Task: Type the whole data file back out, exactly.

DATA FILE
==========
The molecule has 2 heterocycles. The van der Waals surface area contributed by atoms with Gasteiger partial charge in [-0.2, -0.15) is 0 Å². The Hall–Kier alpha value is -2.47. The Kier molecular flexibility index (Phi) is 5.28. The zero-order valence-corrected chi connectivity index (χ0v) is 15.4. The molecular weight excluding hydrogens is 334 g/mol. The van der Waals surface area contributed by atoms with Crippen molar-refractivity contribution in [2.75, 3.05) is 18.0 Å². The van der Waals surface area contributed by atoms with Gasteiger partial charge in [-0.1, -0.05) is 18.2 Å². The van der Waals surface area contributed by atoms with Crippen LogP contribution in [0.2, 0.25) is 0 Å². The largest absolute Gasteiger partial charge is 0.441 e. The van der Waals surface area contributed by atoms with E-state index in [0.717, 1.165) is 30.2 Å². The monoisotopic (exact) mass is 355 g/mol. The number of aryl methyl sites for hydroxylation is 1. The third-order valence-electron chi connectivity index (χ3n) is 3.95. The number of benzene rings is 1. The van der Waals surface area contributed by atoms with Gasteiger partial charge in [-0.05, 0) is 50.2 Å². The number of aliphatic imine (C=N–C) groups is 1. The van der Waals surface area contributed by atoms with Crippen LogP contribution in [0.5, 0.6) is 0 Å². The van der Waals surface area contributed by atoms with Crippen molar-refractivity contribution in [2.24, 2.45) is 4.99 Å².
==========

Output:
The molecule has 2 heterocycles. The van der Waals surface area contributed by atoms with Gasteiger partial charge in [-0.2, -0.15) is 0 Å². The Hall–Kier alpha value is -2.47. The Kier molecular flexibility index (Phi) is 5.28. The zero-order valence-corrected chi connectivity index (χ0v) is 15.4. The molecular weight excluding hydrogens is 334 g/mol. The van der Waals surface area contributed by atoms with Crippen molar-refractivity contribution in [2.75, 3.05) is 18.0 Å². The van der Waals surface area contributed by atoms with Gasteiger partial charge in [-0.1, -0.05) is 18.2 Å². The van der Waals surface area contributed by atoms with Crippen LogP contribution in [0.2, 0.25) is 0 Å². The largest absolute Gasteiger partial charge is 0.441 e. The van der Waals surface area contributed by atoms with E-state index in [0.717, 1.165) is 30.2 Å². The monoisotopic (exact) mass is 355 g/mol. The number of aryl methyl sites for hydroxylation is 1. The third-order valence-electron chi connectivity index (χ3n) is 3.95. The number of benzene rings is 1. The van der Waals surface area contributed by atoms with Gasteiger partial charge in [-0.05, 0) is 50.2 Å². The number of aliphatic imine (C=N–C) groups is 1. The van der Waals surface area contributed by atoms with Crippen LogP contribution in [0.5, 0.6) is 0 Å². The van der Waals surface area contributed by atoms with Crippen molar-refractivity contribution in [2.24, 2.45) is 4.99 Å².